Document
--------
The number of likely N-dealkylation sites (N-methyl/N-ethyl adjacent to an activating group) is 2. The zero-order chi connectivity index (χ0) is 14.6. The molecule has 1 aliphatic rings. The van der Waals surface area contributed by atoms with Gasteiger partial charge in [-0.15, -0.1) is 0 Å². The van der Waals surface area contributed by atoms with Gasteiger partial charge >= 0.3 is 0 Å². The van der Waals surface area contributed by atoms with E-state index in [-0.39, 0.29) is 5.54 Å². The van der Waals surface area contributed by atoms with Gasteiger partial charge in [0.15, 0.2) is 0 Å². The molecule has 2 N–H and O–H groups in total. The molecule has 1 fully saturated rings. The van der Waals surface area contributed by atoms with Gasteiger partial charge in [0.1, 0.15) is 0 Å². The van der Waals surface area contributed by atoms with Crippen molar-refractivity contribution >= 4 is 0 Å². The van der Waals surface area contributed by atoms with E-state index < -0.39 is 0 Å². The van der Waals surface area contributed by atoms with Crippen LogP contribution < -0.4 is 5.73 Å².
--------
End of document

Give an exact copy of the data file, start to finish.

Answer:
The number of likely N-dealkylation sites (N-methyl/N-ethyl adjacent to an activating group) is 2. The zero-order chi connectivity index (χ0) is 14.6. The molecule has 1 aliphatic rings. The van der Waals surface area contributed by atoms with Gasteiger partial charge in [-0.15, -0.1) is 0 Å². The van der Waals surface area contributed by atoms with Gasteiger partial charge >= 0.3 is 0 Å². The van der Waals surface area contributed by atoms with E-state index in [-0.39, 0.29) is 5.54 Å². The van der Waals surface area contributed by atoms with Gasteiger partial charge in [0.15, 0.2) is 0 Å². The molecule has 2 N–H and O–H groups in total. The molecule has 1 fully saturated rings. The van der Waals surface area contributed by atoms with Gasteiger partial charge in [0.1, 0.15) is 0 Å². The van der Waals surface area contributed by atoms with Crippen molar-refractivity contribution >= 4 is 0 Å². The van der Waals surface area contributed by atoms with E-state index < -0.39 is 0 Å². The van der Waals surface area contributed by atoms with Crippen LogP contribution < -0.4 is 5.73 Å².